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When Babies Cry the World Pays Attention

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That sweet, innocent baby lying in a crib may cause even the strongest person to react when the baby cries. Panic may set in and an adult will do almost anything to calm a crying infant. Hand the baby food, a pacifier, a comforting blanket, anything to provide relief — for the baby and the long-suffering adult who loses sleep over their baby’s misery. When the baby stops crying, the adult smiles in relief.

Relief From Crying… Whatever It Takes

Parents may be weak from exhaustion with a baby who is teething. Sleep appears optional, for the parents and the child, as the baby pours his or her heart out from the pain they are experiencing. Teething is no picnic.

When a parent finds a remedy that appears to offer an end to the baby’s teething misery, they are glad to have a way to achieve peace for their little bundle of joy. They might take the item, be it prescription, homeopathic, or strategy a friend tried with their baby and put it to use immediately.

Adults will look for remedies that are “all natural,” “safe for children,” and might have been prescribed by a doctor to assist them. What the parents don’t realize is that not every “all natural” item is safe for their vulnerable little baby. And, since the child can’t tell what’s bothering them, they can become a victim all too easily.

Making the Safe Decision

Parents must be careful when it comes to finding remedies to help babies in the middle of teething. When parents purchased “Hyland’s Baby Teething Tablets” and “Hyland’s Baby Nighttime Teething Tablets,” they hoped for the best for their children. What the tablets contained, according to a recall announced by the FDA (Food & Drug Administration) is belladonna. While natural, belladonna is considered a poison. It is also used for a wide variety of medical conditions, like spasms, asthma, Parkinson’s disease, colic, joint and leg pain, as a sedative, and more. It is even used in hemorrhoid creams.

The FDA recall announcement, which took place in April 2017, states, “There is no known safe dose or toxic dose of belladonna in children because of the many factors that affect it.”

Standard Homeopathic Company, which manufactured the teething products, initiated the recall voluntarily in October, 2016.

How Easy It Is to Do the Wrong Thing for the Right Reason

Doctors have been known to provide something to help a baby sleep. Parents have been known to give their babies the medication the doctor recommends. When that happens, a baby’s life may be in jeopardy.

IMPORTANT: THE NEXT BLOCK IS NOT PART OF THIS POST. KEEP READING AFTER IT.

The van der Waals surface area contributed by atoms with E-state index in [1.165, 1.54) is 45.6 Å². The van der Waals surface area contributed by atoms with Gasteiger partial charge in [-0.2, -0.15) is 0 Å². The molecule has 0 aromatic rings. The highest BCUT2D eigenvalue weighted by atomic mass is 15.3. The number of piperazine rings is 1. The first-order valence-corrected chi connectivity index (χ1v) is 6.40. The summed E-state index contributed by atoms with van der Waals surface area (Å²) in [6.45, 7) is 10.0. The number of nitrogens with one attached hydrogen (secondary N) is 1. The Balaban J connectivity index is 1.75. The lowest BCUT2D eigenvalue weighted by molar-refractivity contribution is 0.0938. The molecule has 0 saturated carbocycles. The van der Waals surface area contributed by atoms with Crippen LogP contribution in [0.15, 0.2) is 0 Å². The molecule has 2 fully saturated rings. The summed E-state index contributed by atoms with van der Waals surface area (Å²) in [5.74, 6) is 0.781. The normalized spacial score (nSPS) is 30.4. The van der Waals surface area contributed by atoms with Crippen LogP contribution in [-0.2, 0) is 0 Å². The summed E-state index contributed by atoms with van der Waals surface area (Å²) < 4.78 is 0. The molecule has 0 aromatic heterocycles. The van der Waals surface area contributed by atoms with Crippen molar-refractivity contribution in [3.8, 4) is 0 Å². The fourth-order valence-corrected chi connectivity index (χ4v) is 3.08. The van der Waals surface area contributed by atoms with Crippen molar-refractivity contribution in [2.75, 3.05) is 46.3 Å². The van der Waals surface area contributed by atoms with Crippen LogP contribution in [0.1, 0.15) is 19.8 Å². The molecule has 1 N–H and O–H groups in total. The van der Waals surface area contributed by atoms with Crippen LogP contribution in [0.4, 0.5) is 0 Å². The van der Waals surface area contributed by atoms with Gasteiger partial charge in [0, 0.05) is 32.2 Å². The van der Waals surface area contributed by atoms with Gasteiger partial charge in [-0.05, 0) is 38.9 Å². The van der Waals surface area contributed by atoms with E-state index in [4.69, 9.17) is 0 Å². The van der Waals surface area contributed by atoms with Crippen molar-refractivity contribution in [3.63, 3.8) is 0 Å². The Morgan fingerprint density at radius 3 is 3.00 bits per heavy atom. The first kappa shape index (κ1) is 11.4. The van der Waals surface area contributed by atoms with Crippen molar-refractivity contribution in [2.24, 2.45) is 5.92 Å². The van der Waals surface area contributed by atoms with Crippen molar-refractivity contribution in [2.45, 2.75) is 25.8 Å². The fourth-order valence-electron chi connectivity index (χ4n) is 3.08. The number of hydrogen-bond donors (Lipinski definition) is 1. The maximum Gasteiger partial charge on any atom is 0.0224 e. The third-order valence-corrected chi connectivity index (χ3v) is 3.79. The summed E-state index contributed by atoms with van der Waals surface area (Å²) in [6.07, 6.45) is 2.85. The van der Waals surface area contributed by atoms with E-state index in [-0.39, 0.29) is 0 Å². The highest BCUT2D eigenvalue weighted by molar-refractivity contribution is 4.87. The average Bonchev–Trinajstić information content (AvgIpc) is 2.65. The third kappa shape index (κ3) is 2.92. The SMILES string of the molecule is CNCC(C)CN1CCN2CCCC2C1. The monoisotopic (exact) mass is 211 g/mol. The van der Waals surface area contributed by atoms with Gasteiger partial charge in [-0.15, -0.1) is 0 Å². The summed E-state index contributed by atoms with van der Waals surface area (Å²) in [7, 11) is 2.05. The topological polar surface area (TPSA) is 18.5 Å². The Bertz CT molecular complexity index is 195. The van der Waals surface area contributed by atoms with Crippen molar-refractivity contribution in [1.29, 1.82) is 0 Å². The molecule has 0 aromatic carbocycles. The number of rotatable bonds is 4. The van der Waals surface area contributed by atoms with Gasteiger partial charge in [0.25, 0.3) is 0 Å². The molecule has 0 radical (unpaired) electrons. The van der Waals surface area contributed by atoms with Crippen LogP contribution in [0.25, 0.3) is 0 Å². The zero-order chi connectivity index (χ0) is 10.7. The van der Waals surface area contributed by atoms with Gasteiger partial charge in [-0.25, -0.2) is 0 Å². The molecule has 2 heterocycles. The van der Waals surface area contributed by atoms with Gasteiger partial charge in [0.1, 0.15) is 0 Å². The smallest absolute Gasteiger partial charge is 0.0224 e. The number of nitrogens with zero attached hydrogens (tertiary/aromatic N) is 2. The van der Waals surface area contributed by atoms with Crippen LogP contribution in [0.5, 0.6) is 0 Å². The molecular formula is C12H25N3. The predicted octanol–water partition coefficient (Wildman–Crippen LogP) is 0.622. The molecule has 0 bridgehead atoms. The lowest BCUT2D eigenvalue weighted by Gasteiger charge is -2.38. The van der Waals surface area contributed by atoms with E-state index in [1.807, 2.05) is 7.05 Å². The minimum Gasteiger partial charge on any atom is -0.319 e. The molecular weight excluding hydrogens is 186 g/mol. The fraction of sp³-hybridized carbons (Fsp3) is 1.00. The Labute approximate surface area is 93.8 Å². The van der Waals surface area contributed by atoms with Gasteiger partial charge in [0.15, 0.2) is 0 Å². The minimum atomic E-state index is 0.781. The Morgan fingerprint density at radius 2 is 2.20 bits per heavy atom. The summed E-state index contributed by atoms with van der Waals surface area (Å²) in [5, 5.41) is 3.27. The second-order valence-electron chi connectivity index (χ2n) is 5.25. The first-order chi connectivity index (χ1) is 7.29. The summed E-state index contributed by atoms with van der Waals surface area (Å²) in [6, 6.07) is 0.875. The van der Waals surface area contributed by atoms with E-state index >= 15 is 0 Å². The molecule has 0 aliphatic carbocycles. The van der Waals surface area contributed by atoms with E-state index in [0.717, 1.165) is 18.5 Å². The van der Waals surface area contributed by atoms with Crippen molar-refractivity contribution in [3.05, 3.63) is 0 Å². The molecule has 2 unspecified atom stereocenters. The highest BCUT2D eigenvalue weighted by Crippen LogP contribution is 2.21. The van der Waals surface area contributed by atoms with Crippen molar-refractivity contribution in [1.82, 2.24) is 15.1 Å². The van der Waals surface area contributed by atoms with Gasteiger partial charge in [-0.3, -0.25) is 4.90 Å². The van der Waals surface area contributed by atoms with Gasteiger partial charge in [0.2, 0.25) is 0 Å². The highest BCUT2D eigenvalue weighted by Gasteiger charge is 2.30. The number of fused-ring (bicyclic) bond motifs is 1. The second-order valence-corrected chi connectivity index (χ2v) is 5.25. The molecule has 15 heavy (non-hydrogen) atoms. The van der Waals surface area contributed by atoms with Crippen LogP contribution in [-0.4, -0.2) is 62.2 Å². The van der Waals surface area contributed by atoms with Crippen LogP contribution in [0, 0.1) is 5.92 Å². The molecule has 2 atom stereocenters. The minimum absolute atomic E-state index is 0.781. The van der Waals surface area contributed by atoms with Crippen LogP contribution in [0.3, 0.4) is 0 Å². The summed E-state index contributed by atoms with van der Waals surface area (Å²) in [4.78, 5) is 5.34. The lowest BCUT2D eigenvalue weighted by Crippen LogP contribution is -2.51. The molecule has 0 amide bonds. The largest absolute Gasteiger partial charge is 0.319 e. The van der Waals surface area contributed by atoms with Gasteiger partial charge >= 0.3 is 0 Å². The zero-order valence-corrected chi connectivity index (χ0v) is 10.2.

Such an instance happened when a doctor prescribed Phenobarbital for a young infant. Phenobarbital is a barbiturate that can calm seizures and anesthetize patients.

The parent who provided their young baby with Phenobarbital gave one dose, read the label carefully, and then realized what it was she was giving to her infant at the doctor’s suggestion. Angrily quizzing the doctor about his motives to use such a strong medicine on a child, he replied, “I gave it to the baby so YOU could get some sleep.”

Doctors still use poor judgment, at times, when they weigh in the consequences of what they offer their patients.

As with the belladonna contained in the teething remedies, how can an adult make those decisions when they are not provided with complete information? And, they really meant well — to help their child — with something that would remove the misery.

A Cure for Teething?

Until their teeth come in, there’s little parents can do to help their children. However, there are ways to help reduce the pain. To create some ease for the baby while you’re waiting for the tooth to erupt, some simple, safer strategies can reduce the pain. Holding a cool, wet washcloth to their face can offer some relief. Letting them suck on a fruit pop (especially homemade with no sugar) is a great way to give them a treatment that numbs some of the pain.

Distracting the baby with a story and rocking them in a chair can help. And, if worse comes to worst, check with a doctor for what they suggest. Aspirin is a definite NO, since it has been linked to Reye’s syndrome. Acetaminophen or ibuprofen — baby dosages — might be considered safe, but check with a doctor to be sure. And, avoid teething rings that could leak as a baby might accidentally ingest that fluid.

Whatever a parent does, if they consider the overall health of their baby, the less they do the better. Mankind has been around for thousands of years. Teething is all-natural, too.

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